Dreaming of sand, sea, and the islands? Who wouldn’t want to live and work in paradise. As a dentist, you have chosen a career in a field that provides a good degree of mobility. State boards are increasingly transitioning to large regional licensing examinations and ending the old State licensing exam requirements. Hawaii has joined those ranks, and you can obtain licensure by passing the ADEX examination. Almost all applicants must be graduates of an ADA CODA approved University based dental education program with a DDS/DMD degree. As a component of that, you will need to have passed Part I and II of the National Board Dental Examinations. You will also need to submit to a search through the National Practitioner Data Bank (NPDB).
Any kind of interstate move is challenging, both personally and professionally. It will take considerable research and effort before you commit to moving thousands of miles across the Pacific. Island life is different and requires a whole new outlook on your views of dental practice and career development. Keep your ultimate goals in mind. Decreased stress and a slower lifestyle may mean the difference between life and death.
If you have been ill or severely injured, you may find that you can still practice. Possibly not at the same level of efficiency, but you can still practice at a reduced level. For those who are just tired of shoveling snow and endless traffic jams, island life may be the answer to your prayers. In either case, moving to Hawaii is huge committment and will require serious thought regarding your personal and professional future. For a disabled or burned-out dentist, living and working in the islands may be the best decision you have ever made.
You will not be alone in this quest and be aware that some island dental markets are saturated. Reports on reimbursement vary, and it is very possible your salary will be less than your current level. It is a fact that the cost of island living is higher than the mainland, and you need to factor that into your financial planning. The major metropolitan areas such as Honolulu are very competitive, but the suburbs outlying the cities have documented dental need. Medicaid is a considerable part of rural practice in the islands. Each island is unique in its dental needs, but Molokai and Kauai have more potential for those seeking rural practice opportunities. Make no mistake; there are very productive, modern, and innovative practices on the islands. Research the market before committing.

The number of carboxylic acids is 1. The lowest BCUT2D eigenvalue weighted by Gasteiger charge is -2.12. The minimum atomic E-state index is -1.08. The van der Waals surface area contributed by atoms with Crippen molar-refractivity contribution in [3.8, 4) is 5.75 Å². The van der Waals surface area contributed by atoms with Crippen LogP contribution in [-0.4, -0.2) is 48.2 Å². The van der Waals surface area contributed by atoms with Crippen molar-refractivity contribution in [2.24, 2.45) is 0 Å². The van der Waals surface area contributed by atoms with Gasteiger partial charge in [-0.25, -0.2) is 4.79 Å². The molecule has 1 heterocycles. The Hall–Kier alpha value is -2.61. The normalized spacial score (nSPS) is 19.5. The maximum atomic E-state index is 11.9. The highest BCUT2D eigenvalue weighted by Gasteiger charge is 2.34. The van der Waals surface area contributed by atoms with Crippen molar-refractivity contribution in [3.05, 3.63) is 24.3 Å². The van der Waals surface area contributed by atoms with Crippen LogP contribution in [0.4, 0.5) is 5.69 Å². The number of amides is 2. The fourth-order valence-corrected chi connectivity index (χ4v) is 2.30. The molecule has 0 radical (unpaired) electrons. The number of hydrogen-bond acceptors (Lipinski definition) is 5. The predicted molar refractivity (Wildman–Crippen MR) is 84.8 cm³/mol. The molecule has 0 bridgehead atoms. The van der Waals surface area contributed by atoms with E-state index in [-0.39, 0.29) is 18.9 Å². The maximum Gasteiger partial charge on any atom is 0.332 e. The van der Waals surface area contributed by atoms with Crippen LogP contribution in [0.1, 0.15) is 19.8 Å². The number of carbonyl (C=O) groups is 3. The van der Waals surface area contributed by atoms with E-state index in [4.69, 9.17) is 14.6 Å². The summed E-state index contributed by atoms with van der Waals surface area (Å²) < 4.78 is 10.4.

There is a noted subset of dental practices on the islands. Most practices are conventional, but there are a number of dentists who practice part-time intentionally. Whether they are senior dentists or those who just want to run a minimal practice as a personal preference, they will be offered for sale at some point. Buying or working in a practice that runs only 2 days a week is challenging. On the other hand, maybe it’s what you want.
Practices for sale don’t last long on the open market, and actually investing time in visiting the local dental community is highly advised. Word of mouth is an “ace in the hole”, for those interested in a quality practice either as an owner or as an associate. A few minutes spent online will give you an idea what is available now, and understand the secondary, non-advertised market is very critical to seeing the real need for dental practitioners on the islands.
ASK YOURSELF SOME VERY IMPORTANT QUESTIONS BEFORE MOVING FORWARD?
Can my family and I adjust to island life?
What are my financial expectations and are they realistic?
Are we prepared for constant sun and the lack of 4 seasons?
Can we adjust to leaving our extended family far behind?
Which island are we moving to?
Do we understand that living in Hawaii is different from vacationing there?
Should I buy a practice or work as an associate to start?
Are we prepared for the higher cost of living?
Hawaii ranks fourth in the nation is the number of dentists per capita. It’s not the highest, but may seem like that in Honolulu or downtown Hilo. There are 854 dentists currently with an increasing population approaching 1.5 million. Economic growth is forecast as good with a strong private sector economy at the present time. PPO and HMO dentistry is present in force, and insurance payments have been in line with their large control of the market in a small geographic area. The lower reimbursement rates are an issue.
Yes, it will rain endlessly and everything rusts. There are insect issues you may not see elsewhere. You may have problems getting your pet into the state initially and everything takes more time. Who cares? You are on island time now!!!!
We do not intend to discourage your efforts and having an encore career in Hawaii is an admirable and honorable pursuit. Remember; Hawaii is a Paradise , but it is not Heaven. Many dentists become discouraged and leave after a few years. All will regret that in the long run. Do your homework and make good decisions now for you and your family. We will see you on the beach! ALOHA…………
WE ARE DENTISTS HELPING OTHER SICK AND INJURED DENTISTS, WE CARE.